Facebook Scandal Settlement, BTC.com Cyber Attack, BitKeep Trojans
Facebook enters into a settlement related to the Cambridge Analytica scandal
Facebook has agreed to pay $725 million as a penalty to settle a long-running legal battle related to the sale of user data to the now-defunct Cambridge Analytica. During US 2016 polls, Cambridge Analytica exploited the data to request information such as page likes, DoBs, gender, locations and political interests using a survey app called “thisisyourdigitallife”. The procedure was considered illegal because it was carried out for political advertising without the consent of Facebook’s users. The proposed settlement is pending approval by San Francisco’s U.S. District Court.
(Insider on cyber security)
BTC.com lost $3 million in cyber attack
One of the world’s largest crypto mining pools, BTC.com, discovered on December 3 that it was the victim of a cyber attack that resulted in the theft of approximately $3 million worth of crypto assets. Around $700,000 worth of the stolen crypto was owned by customers, while $2.3 million in digital assets is owned by the company. BTC.com reported the incident to Chinese authorities and says it has recovered some of the stolen funds. The company says it has taken steps to block such attacks in the future, but has not disclosed whether any data was affected as a result of the incident.
Hackers use Trojans to steal $8 million from BitKeep users
Several BitKeep crypto wallet users reported that their wallets were emptied over Christmas after hackers triggered transactions that did not require verification. BitKeep is a decentralized multi-chain web3 DeFi wallet used by over eight million users worldwide. The incident appears to have affected users who downloaded an unofficial and trojanized version of the BitKeep app. Affected users should create a new wallet address after downloading the official apps from Google Play or App Store and then transfer their money to it. Losses are expected to increase due to delays in users noticing and reacting to the incident due to the attack occurring during the holiday season.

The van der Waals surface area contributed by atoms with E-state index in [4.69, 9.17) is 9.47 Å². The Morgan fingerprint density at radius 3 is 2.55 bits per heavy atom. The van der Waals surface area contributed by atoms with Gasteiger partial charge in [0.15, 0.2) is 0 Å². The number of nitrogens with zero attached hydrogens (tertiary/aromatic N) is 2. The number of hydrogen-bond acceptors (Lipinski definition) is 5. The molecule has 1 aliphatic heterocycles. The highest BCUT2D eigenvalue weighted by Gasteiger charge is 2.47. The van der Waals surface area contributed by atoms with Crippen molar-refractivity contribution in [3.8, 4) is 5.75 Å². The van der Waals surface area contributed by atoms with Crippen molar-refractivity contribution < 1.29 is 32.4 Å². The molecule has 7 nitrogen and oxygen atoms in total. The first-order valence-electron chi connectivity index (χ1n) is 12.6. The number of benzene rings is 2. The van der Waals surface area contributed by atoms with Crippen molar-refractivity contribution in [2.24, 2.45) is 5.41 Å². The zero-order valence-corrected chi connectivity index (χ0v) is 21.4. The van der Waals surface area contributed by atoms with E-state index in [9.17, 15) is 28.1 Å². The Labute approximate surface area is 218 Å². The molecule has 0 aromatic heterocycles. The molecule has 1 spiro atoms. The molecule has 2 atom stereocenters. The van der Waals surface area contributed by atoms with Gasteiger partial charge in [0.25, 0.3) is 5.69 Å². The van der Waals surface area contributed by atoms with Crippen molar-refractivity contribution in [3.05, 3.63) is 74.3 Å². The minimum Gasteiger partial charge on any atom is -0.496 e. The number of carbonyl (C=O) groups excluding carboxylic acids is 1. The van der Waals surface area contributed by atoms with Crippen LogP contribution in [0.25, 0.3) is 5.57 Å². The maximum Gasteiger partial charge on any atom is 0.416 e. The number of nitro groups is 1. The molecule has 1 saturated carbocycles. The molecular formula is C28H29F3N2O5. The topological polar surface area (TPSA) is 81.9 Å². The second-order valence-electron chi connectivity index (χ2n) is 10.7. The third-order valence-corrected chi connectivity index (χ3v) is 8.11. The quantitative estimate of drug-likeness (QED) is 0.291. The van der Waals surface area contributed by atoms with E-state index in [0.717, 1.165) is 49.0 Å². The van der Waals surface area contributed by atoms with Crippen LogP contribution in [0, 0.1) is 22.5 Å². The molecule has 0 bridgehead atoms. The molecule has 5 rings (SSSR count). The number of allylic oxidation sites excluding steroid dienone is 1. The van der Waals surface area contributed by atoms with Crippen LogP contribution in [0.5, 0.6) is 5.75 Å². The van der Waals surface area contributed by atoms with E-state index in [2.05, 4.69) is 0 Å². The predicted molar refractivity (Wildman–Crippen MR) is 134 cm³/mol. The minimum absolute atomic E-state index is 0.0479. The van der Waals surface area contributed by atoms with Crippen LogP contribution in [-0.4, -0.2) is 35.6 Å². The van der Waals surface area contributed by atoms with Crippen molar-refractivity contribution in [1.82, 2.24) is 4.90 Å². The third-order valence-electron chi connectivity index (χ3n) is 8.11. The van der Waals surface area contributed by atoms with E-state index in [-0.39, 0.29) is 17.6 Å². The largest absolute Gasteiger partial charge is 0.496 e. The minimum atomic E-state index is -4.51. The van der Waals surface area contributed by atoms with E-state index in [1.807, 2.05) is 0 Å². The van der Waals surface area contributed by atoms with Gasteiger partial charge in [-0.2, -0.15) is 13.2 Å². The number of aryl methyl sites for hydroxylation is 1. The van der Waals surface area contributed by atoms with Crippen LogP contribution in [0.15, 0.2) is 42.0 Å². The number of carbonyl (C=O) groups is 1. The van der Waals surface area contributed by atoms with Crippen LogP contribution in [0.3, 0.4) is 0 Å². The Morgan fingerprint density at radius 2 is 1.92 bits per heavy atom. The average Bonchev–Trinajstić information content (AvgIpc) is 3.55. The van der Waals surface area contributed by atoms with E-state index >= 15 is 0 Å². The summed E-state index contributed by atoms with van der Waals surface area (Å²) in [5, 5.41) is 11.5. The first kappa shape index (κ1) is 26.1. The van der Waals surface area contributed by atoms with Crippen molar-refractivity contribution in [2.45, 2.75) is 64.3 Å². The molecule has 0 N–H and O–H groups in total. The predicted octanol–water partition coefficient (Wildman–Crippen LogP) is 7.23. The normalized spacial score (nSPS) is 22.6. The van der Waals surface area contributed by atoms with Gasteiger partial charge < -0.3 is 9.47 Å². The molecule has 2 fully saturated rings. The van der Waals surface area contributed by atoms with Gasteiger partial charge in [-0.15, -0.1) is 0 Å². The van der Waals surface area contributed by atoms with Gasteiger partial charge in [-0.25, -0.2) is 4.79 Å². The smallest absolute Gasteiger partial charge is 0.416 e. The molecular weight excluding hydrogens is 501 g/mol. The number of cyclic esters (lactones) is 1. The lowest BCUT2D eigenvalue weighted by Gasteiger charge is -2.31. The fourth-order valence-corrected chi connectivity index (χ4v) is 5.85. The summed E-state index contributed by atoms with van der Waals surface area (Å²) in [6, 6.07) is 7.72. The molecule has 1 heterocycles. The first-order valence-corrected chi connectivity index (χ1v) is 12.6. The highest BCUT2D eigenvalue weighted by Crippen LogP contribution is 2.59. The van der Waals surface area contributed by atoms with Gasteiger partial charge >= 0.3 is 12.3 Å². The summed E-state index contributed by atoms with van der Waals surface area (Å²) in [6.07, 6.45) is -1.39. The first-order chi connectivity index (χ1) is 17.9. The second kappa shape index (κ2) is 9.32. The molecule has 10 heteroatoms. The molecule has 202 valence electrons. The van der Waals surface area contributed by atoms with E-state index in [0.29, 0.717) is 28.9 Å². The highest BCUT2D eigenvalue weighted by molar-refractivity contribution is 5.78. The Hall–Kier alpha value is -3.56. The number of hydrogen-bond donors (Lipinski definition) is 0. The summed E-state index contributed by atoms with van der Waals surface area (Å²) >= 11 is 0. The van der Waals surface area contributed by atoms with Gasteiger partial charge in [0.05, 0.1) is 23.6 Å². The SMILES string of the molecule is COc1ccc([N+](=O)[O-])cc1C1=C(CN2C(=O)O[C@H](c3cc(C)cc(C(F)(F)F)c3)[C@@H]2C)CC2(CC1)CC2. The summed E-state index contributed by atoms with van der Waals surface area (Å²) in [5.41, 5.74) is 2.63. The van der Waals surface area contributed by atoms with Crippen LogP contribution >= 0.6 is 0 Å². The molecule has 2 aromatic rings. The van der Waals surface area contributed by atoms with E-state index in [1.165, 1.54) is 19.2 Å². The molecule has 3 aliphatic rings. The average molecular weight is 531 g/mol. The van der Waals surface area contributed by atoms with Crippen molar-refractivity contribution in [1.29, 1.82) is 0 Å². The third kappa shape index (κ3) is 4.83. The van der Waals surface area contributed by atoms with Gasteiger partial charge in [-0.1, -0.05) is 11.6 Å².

Military device containing PII sold on eBay
More than ten years ago, the US military last used its Secure Electronic Enrollment Kit (SEEK II) in Afghanistan to scan fingerprints and irises. Back in August 2022, German security researcher Matthias Marx bought the thick black rectangular device on eBay for $68. The device included a memory card containing PII for more than 2,600 people, including names, nationalities, photos and biometric data. Most of the information belongs to those classified as terrorists or wanted persons, but some information belongs to other civilians. The Ministry of Defense said the hardware should have been destroyed on site as soon as it became obsolete and requested that it be returned. One of the sellers told the New York Times that the company bought the device at a public equipment auction.
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TikTok used its app to spy on journalists
Employees at TikTok’s Chinese parent company, ByteDance, tracked IP addresses of journalists who used TikTok to try to determine whether they were in the same location as employees suspected of leaking confidential information. According to an internal email from ByteDance’s general counsel, at least four employees based in both the US and China improperly accessed the data. All four have been fired and company officials said they were taking additional steps to protect user data.
J. Robert Oppenheimer cleared of 68-year-old charges
Nearly 70 years after his security clearance was revoked by the Atomic Energy Commission (AEC) on suspicion of being a Soviet spy, renowned Manhattan Project physicist J. Robert Oppenheimer has finally received some form of justice. In 1954, Oppenheimer was subjected to security hearings over his alleged communist ties, and was ultimately found not guilty of treason, but he was judged “not trustworthy or reliable” and was deprived of access to military secrets. The hearings seriously damaged the reputation of the accomplished physicist. US Energy Secretary Jennifer M. Granholm released a statement voiding the controversial decision against Oppenheimer, declaring that it was the result of a biased and flawed process that violated the AEC’s own regulations.
EarSpy attacked eavesdropping on phones via motion sensors
A team of researchers from several American universities has developed a side-channel eavesdropping attack for Android devices, called EarSpy. Researchers used the ‘Physics Toolbox Sensor Suite’ to capture reverberation from the ear speaker of Android devices and then fed it to MATLAB for analysis. A machine learning (ML) algorithm was then used to recognize speech content, caller identity and gender. Using this approach, researchers correctly identified caller gender between 77.7% and 98.7% of the time, caller ID classification ranged between 63.0% and 91.2%, and speech recognition ranged between 33.3% and 56 .4%. Not surprisingly, user movement and lowering the ear speaker volume resulted in lower accuracy.
Piers Morgan’s Twitter account abuses Queen and Ed Sheeran in apparent hack
On Tuesday, the Twitter account of former Good Morning Britain (GMB) host Piers Morgan was deleted for much of its content amid reports that it had been hacked. On Monday evening, Morgan’s account shared posts containing false information, racial slurs and abusive messages directed at the late Queen Elizabeth II and singer Ed Sheeran. The incident comes on the heels of UK Education Secretary Gillian Keegan’s account apparently being hacked on Christmas Day. Morgan has yet to publicly address the apparent hack, and his other social media accounts appear to be functioning normally.